DAVIDsTEA cup breakingWe have initiated a short position in DAVIDsTEA Inc. (NASDAQ:DTEA). The company is a Canadian specialty tea and tea accessory retailer that is the largest of its kind. It competes directly with Starbucks-owned Teavana, which already has a stronghold on the U.S. market and a seemingly endless supply of resources and cash to do its business with, as its parent company is a $92 billion juggernaut that is still in the midst of aggressive expansion globally.

One of the value adds for our members is that not only do we come up with ideas in-house, but we are constantly looking for longer term ideas that can generate alpha across the web and in collaboration with some of our contributors and other research firms. We have found an idea from a recent Seeking Alpha article that we believe makes for a good common sense short, and we wanted to share it with our members.

In this case, the stock has already fallen ~17% from the time this article was released, but we believe it could have up to 45% more downside.

Starbucks Corporation (NMS:SBUX) also owns Tazo Tea Company, which is the other type of tea offered at its retail locations. Starbucks bought Tazo in the 90’s and since then, it has become the primary brand of tea sold in Starbucks retail stores. These two brands make up the majority of the competitive landscape in the U.S. for David’s Tea. Starbucks has 23,132 retail locations worldwide and Teavana has over 355.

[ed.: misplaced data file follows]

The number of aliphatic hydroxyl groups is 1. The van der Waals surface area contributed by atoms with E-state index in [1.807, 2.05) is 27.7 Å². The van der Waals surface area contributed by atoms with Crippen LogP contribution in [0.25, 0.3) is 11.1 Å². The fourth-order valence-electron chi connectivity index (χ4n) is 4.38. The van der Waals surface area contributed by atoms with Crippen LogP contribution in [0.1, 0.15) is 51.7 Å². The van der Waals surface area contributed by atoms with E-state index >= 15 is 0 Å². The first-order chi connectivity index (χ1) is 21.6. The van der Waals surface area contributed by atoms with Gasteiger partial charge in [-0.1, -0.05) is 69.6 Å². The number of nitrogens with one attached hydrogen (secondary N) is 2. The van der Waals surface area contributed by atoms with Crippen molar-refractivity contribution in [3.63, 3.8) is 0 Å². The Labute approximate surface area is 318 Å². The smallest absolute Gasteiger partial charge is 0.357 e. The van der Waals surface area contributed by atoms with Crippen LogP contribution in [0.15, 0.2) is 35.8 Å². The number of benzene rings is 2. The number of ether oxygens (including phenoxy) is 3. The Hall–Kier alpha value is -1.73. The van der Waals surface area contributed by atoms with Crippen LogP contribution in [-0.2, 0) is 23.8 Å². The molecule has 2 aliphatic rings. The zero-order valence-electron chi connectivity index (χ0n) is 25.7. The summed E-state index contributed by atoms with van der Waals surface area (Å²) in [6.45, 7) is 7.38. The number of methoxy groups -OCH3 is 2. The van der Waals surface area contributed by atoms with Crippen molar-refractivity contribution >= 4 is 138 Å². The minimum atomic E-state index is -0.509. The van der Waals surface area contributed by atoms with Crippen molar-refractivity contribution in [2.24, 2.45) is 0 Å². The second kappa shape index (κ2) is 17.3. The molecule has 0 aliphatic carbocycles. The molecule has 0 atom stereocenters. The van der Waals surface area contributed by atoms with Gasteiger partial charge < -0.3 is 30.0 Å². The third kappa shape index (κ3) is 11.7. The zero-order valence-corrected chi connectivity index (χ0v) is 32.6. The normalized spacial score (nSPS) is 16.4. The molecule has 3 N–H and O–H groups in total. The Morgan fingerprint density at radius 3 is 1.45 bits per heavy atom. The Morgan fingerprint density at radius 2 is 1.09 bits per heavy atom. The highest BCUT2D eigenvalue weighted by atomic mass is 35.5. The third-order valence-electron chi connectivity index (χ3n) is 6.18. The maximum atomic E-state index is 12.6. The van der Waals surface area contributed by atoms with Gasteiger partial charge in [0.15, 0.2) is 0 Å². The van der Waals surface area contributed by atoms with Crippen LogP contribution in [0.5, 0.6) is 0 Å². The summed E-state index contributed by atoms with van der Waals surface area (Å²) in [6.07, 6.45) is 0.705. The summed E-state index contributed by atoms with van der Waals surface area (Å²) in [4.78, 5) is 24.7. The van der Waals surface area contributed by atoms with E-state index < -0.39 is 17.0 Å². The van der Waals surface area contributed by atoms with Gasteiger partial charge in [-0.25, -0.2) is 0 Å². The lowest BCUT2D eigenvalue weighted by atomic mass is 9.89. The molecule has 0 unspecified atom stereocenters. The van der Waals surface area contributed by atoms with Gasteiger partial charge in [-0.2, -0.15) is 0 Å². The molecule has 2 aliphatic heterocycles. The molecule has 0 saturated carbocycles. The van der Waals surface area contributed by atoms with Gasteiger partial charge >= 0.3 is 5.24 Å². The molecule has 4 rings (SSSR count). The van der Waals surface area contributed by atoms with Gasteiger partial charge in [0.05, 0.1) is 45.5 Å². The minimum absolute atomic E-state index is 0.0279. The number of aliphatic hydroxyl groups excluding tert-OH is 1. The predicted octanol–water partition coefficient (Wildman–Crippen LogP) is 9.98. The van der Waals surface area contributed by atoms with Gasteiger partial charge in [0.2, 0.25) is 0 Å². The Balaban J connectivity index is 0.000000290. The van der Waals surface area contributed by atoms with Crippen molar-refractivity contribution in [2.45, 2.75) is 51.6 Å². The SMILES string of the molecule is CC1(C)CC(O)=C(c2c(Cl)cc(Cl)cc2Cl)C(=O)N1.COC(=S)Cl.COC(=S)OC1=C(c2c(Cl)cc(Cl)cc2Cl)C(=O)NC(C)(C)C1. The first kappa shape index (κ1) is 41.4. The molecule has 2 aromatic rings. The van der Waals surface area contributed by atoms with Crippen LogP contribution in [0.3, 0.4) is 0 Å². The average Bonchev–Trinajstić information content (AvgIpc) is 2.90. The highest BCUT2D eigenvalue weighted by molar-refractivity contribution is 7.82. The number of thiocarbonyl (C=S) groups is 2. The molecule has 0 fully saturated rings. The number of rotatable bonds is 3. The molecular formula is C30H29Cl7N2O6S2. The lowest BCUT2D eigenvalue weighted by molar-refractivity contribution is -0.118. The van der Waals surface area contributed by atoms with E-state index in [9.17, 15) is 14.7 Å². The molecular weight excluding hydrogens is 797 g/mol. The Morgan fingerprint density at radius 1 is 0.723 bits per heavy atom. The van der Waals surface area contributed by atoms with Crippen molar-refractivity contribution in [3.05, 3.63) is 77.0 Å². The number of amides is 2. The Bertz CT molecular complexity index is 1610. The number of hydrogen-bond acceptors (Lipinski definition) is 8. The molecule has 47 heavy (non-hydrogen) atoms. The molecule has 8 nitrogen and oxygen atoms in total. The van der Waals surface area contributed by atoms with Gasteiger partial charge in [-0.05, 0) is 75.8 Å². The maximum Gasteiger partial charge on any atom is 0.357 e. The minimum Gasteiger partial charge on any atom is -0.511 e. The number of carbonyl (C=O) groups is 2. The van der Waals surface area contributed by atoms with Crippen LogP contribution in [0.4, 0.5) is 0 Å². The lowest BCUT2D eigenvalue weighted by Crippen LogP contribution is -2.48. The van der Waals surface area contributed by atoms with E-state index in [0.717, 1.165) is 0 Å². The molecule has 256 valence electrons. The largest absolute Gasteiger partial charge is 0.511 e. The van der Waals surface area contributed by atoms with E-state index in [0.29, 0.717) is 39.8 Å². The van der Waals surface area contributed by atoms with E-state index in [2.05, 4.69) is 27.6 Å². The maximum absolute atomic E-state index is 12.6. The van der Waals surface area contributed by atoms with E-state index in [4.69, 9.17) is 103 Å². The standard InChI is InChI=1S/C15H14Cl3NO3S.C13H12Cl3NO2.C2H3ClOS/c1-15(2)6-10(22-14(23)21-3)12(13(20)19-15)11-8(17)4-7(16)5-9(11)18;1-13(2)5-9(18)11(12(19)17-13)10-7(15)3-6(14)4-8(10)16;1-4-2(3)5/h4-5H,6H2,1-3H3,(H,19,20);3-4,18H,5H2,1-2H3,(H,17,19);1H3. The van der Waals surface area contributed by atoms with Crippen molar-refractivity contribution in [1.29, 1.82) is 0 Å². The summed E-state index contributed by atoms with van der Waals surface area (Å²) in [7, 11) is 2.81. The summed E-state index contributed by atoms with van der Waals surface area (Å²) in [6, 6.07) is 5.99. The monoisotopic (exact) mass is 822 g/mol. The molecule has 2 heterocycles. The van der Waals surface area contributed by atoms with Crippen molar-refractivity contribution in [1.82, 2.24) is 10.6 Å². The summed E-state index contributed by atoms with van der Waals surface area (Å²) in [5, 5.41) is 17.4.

We find DTEA trying to compete with Starbucks about as fruitless as Overstock and Wayfair trying to compete with Amazon — it just doesn’t make sense.

Why GeoInvesting is Short DAVIDsTEA

Our elevator pitch on why we’re short is relatively simple:

  1. DavidsTEA has set extremely lofty expectations for itself and the first instance of the market getting a look at the company’s numbers led to an immediate 25% haircut from the company’s IPO price.
  2. The core of its stores, in Canada, have just started posting declines in same store traffic, leading some analysts to believe the move to the U.S. is a “rush for growth”
  3. The CEO of the company appears to have a peculiar past that includes numerous scandals and bankruptcies
  4. The CEO has failed in previous attempts to expand businesses into the U.S.

When we look at the company’s current valuation, combined with the “common sense” arguments made above, we continue to think there’s far more risk to the downside. The company trades at about 18X estimates, indicative of a company with a long runway of growth, which we do not believe DTEA has in front of it.

Analyst estimates are for $0.64 next year, revised down from the $0.65 to $0.69 range they were in for the last two to three months.

The main caveat is that the company doesn’t seem to be leveraged at all. With the balance sheet clean, there is nothing preventing the company from raising cash through debt in order to fund its expansion, buy back shares, or to allocate elsewhere.

For more information, you can reference this in-depth Seeking Alpha article, which is what originally piqued our interest in the company.